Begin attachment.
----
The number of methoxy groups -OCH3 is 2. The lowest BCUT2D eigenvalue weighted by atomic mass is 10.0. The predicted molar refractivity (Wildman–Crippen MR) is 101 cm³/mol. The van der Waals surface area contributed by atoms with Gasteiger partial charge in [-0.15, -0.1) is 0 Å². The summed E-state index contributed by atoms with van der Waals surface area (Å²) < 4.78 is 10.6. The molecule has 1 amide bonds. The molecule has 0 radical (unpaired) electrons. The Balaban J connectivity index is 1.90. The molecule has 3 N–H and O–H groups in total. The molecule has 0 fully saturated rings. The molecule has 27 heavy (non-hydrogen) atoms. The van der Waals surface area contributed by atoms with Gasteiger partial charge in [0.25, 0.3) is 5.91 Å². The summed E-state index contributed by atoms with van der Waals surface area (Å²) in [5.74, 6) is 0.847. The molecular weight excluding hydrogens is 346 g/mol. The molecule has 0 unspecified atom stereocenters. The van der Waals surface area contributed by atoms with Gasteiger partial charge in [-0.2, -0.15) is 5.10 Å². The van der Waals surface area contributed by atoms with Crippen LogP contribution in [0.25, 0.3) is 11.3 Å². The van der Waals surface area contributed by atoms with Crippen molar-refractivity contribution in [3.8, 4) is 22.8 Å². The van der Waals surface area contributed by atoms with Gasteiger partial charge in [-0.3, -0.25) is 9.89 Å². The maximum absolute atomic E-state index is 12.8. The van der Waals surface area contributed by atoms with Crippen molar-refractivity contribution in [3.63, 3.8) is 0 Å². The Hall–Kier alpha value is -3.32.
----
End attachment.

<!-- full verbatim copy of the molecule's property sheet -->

The number of methoxy groups -OCH3 is 2. The lowest BCUT2D eigenvalue weighted by atomic mass is 10.0. The predicted molar refractivity (Wildman–Crippen MR) is 101 cm³/mol. The van der Waals surface area contributed by atoms with Gasteiger partial charge in [-0.15, -0.1) is 0 Å². The summed E-state index contributed by atoms with van der Waals surface area (Å²) < 4.78 is 10.6. The molecule has 1 amide bonds. The molecule has 0 radical (unpaired) electrons. The Balaban J connectivity index is 1.90. The molecule has 3 N–H and O–H groups in total. The molecule has 0 fully saturated rings. The molecule has 27 heavy (non-hydrogen) atoms. The van der Waals surface area contributed by atoms with Gasteiger partial charge in [0.25, 0.3) is 5.91 Å². The summed E-state index contributed by atoms with van der Waals surface area (Å²) in [5.74, 6) is 0.847. The molecular weight excluding hydrogens is 346 g/mol. The molecule has 0 unspecified atom stereocenters. The van der Waals surface area contributed by atoms with Gasteiger partial charge in [-0.2, -0.15) is 5.10 Å². The van der Waals surface area contributed by atoms with Crippen LogP contribution in [0.25, 0.3) is 11.3 Å². The van der Waals surface area contributed by atoms with Crippen molar-refractivity contribution in [3.8, 4) is 22.8 Å². The van der Waals surface area contributed by atoms with Gasteiger partial charge in [-0.3, -0.25) is 9.89 Å². The maximum absolute atomic E-state index is 12.8. The van der Waals surface area contributed by atoms with Crippen molar-refractivity contribution in [3.63, 3.8) is 0 Å². The Hall–Kier alpha value is -3.32.